Whether you’re trying to conceive or are starting to think about it, chances are you’ve gone down the Google rabbit hole and found loads of overwhelming info. Though there’s lots to know about planning for pregnancy, it’s helpful to focus on the basics to start: make a few lifestyle changes, learn the basics of ovulation and timing if you’re trying via intercourse, and get your prenatal vitamin routine in check.
While a healthy diet can provide many helpful nutrients, getting therapeutic doses of certain antioxidants and nutrients can enhance egg quality and keep your hormones running smoothly. It’s ideal to start taking a daily prenatal three months before you start trying in order to build up enough nutrients in your system and to impact eggs, which take about 90 days to mature. Not sure what to take? Read on for the best prenatal supplements to support your fertility.
One of the first things any doctor will recommend is getting your daily recommended amount of Folic Acid (400 to 1,000 mcg), which can also be found in the bioavailable form of 5-methyltetrahydrafolate (5-MTHF). These are both forms of Folate, which is used to make our DNA and assist cell division—an essential process for a developing embryo. Folates are also necessary to prevent defects during neural tube formation. This is critical for baby’s early brain and nervous system development.
Folate vs Folic Acid vs 5-MTHF: What You Need in Your Prenatal Vitamins →
Known as the “sunshine” vitamin, Vitamin D is actually much more than a nutrient. It acts as a hormone with receptors located in almost every tissue in the body. You might know it for its role in preventing seasonal affective disorder (A.K.A. the “winter blues”) and for supporting bone health, but this vitamin-hormone plays a special role in fertility, too.
Vitamin D assists with the development of ovarian follicles (that’s where eggs live before you ovulate) and may improve thickening of the uterine lining. Research has actually seen a seasonal change in pregnancy rates that correspond to when Vitamin D levels are the highest. And studies have found that having concentrations greater than 75 nmol/L led to more positive pregnancy tests and live births. To reach adequate levels, guidelines recommend supplementing with 800 to 1000 IU daily while trying to conceive and during pregnancy. Maternal Vitamin D status will also support baby’s bone development, so it’s important to keep levels optimized.
Omega-3 Fatty Acids
Omega-3s, including EPA and DHA, have anti-inflammatory actions in our body, but they are also used to make our sex hormones such as estrogen, testosterone and progesterone. These essential nutrients cannot be made naturally by the body so they have to come from a supplement or the diet. Foods rich in Omega-3s include fatty fish like sardines, anchovies, mackerel and salmon, but it can be hard for some people to get these in the diet on a regular basis. It’s recommended to get at least 200 mg of DHA while trying to conceive and during pregnancy, and supplementation is a great way to hit that target.
In patients undergoing IVF, having higher concentrations of Omega-3 Fatty Acids has been associated with a greater chance of pregnancy and live birth. And we need those essential fatty acids during pregnancy, too: They’re used for baby’s brain and nervous system development, as well as for cell-to-cell communication and gene regulation.
Find Folate, Vitamin D, Omega-3 Fatty Acids and more in The Prenatal Essentials for females.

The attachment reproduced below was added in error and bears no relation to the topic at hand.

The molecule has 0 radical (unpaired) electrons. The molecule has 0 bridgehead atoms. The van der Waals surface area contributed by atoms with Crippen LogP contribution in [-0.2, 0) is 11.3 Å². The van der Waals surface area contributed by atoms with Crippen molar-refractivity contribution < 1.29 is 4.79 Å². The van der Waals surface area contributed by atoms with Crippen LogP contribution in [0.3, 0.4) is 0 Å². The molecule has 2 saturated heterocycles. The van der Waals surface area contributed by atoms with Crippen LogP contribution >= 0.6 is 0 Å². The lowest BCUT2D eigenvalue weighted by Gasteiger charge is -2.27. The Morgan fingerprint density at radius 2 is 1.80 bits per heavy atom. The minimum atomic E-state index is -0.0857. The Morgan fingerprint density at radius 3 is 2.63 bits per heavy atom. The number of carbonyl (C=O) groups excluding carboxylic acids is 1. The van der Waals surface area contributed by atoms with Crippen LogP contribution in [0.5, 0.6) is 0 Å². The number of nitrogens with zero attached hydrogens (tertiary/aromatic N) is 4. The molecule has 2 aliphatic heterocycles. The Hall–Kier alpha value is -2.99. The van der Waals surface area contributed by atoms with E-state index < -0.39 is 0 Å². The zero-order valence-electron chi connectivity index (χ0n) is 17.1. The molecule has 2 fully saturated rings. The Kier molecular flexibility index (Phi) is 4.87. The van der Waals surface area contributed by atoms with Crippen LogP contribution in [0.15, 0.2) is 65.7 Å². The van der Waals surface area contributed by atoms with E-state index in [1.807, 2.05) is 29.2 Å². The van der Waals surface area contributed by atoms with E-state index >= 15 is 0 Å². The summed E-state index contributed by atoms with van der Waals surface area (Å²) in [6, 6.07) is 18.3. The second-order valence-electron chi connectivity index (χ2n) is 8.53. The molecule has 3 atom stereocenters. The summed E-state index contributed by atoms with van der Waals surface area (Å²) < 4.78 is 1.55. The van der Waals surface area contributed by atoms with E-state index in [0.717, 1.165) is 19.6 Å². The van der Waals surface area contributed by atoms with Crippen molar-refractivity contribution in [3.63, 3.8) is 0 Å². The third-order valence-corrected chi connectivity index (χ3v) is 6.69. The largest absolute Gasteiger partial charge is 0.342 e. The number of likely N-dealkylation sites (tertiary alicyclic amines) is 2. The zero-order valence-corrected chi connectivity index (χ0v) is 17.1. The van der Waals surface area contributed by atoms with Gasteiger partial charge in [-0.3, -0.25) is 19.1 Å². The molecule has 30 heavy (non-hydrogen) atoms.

Coenzyme Q10 is an antioxidant and a key molecule in the pathway that pumps out cellular energy. Known as a “mitochondrial support” supplement, it helps ensure that your eggs are packed with enough energy to help the embryo survive and thrive after it’s been fertilized.
What is CoQ10 and Why Do I Need It? →
Our natural levels of CoQ10 decline around when we hit 30, so this supplement is key if you’re over that age or have lower ovarian reserve. Common and safe doses range from 100 to 600 mg per day. (P.S. Have a partner with sperm? CoQ10’s antioxidant actions can improve sperm concentration and health as well.)
N-Acetyl Cystine (NAC)
NAC is a potent antioxidant that also promotes detoxification. It can protect eggs (and sperm!) from oxidative damage (havoc caused by environmental stressors and more). Meanwhile, its effects can also increase the quality of cervical mucus during the fertile window. This is important as cervical mucus helps the movement of sperm as they journey up towards the egg. It also helps maintain a proper environment for sperm survival. Daily doses that have been used in fertility studies range from 600 to 1,800 mg.
What Are Antioxidants and Why Are They Important in Fertility? →
Find CoQ10 and NAC (plus everything else mentioned above and more) in The Power Prenatal for females.
This hormone does more than just keep you in a deep sleep cycle. Melatonin has major antioxidant effects and is found in the ovaries as a way of protecting your eggs. Its multiple actions include regulating the production of key hormones such as LH and FSH, overall improving egg development. Researchers have seen positive outcomes in IVF studies as well: Compared to no Melatonin treatment, those who supplemented with 3 mg before bed in an IVF cycle had a greater amount of high quality embryos, and increased pregnancy rates of 19.6% versus 10.2%.
With its anti-inflammatory and DNA-protecting effects, Melatonin supplementation may be well-suited for those trying to conceive in their thirties and beyond to enhance egg quality. And while you can already find bioavailable forms and optimal doses of Folate, Vitamin D, Omega-3 Fatty Acids, CoQ10, NAC and more in Bird&Be prenatal vitamins, soon, you’ll be able to add Melatonin to your personalized formula, too.
Ready to find the right prenatal for you? Take our easy quiz to discover your personalized formula.